They have previously run experiments in India to address teacher absenteeism in government schools and assess the impact of providing information on schooling to local communities on child learning. Perhaps the most interesting contribution Banerjee and Duflo have made recently to Indian development is in police reforms, using a unique experiment with the Rajasthan police that employs measures from transfer freezes to decoy police station visits to improve police effectiveness and public satisfaction with law enforcement.

There are, of course, limitations to the questions in development that RCTs can answer. As Prof Pranab Bardhan (University of California, Berkeley) has pointed out, one cannot randomly assign a monetary policy move such as an interest rate cut across economies to study the impact on national welfare measures such as GDP, for instance. There are clearly also limitations to how far results from an RCT implemented in very specific local settings can be generalised to other scenarios, even in the same country, if there are significant cultural and social differences across sub-national geographic regions and populations.
Recently Prof Angus Deaton (Princeton University), himself a winner of the Nobel Prize in Economics in 2015, raised several technical issues with RCTs as a methodology and stressed the need to research not just “what works” but “why things work”. These are valid concerns for economists and policymakers considering RCT as a research tool.

Another criticism levelled at RCTs is that they do not address larger structural determinants of poverty such as unequal distributions of power, discrimination and government corruption that constitute the overarching social construct within which poor people reside. The use of experiments by economists and other social scientists, including Duflo and Banerjee, is currently providing valuable insights into removing these structural issues as well. Duflo has previously relied on quasi-experimentally assigned quotas for women in elected Gram Panchayat councils in India to write extensively on the welfare and policy impacts of women’s representation in government. Banerjee has recently run RCTs to examine how providing politicians’ performance reports to voters in Indian slums changes who they choose to elect to power.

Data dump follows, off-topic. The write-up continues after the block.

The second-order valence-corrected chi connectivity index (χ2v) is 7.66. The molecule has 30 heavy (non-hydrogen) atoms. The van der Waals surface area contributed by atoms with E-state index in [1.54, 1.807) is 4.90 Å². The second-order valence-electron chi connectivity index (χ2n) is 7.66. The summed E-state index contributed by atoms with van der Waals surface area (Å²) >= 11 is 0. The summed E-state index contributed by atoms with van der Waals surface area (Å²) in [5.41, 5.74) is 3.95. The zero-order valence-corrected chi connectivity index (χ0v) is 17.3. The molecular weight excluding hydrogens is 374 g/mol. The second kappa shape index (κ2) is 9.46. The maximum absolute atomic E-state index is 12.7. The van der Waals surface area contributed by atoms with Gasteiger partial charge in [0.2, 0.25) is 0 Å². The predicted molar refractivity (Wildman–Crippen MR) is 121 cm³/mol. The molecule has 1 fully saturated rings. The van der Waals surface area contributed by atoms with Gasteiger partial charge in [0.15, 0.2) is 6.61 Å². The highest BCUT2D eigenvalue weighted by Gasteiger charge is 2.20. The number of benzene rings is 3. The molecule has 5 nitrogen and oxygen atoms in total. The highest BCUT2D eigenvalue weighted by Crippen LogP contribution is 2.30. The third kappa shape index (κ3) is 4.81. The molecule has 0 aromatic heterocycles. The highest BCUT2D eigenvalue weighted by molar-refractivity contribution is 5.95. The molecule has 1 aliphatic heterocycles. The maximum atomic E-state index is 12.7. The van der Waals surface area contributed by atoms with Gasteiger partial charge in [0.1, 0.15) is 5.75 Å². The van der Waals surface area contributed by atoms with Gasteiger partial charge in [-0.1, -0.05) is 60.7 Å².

Professor Leonard Wantchekon (Princeton University), among others, has used RCTs to analyse how initiatives such as information provision to voters can fight corrupt political behaviour such as vote-buying and favour-granting. Findings from such work are valuable in addressing structural barriers to development, even if they come from localised experiments with individuals, as these barriers are possibly the result of individual behavioural choices aggregated across populations.

The decision to award the Nobel Prize in Economics to Professors Banerjee, Duflo and Kremer is timely given the pressing need to find concrete policy solutions to current development issues such as climate change and the rising risk of global economic slowdown. Policies that incorporate individuals’ behavioural preferences have a good chance of success, and experimental research methods can play a pivotal role in testing, tailoring, and scaling up effective interventions that tackle these problems.

(The writer is a lecturer in Economics at the University of Manchester, UK)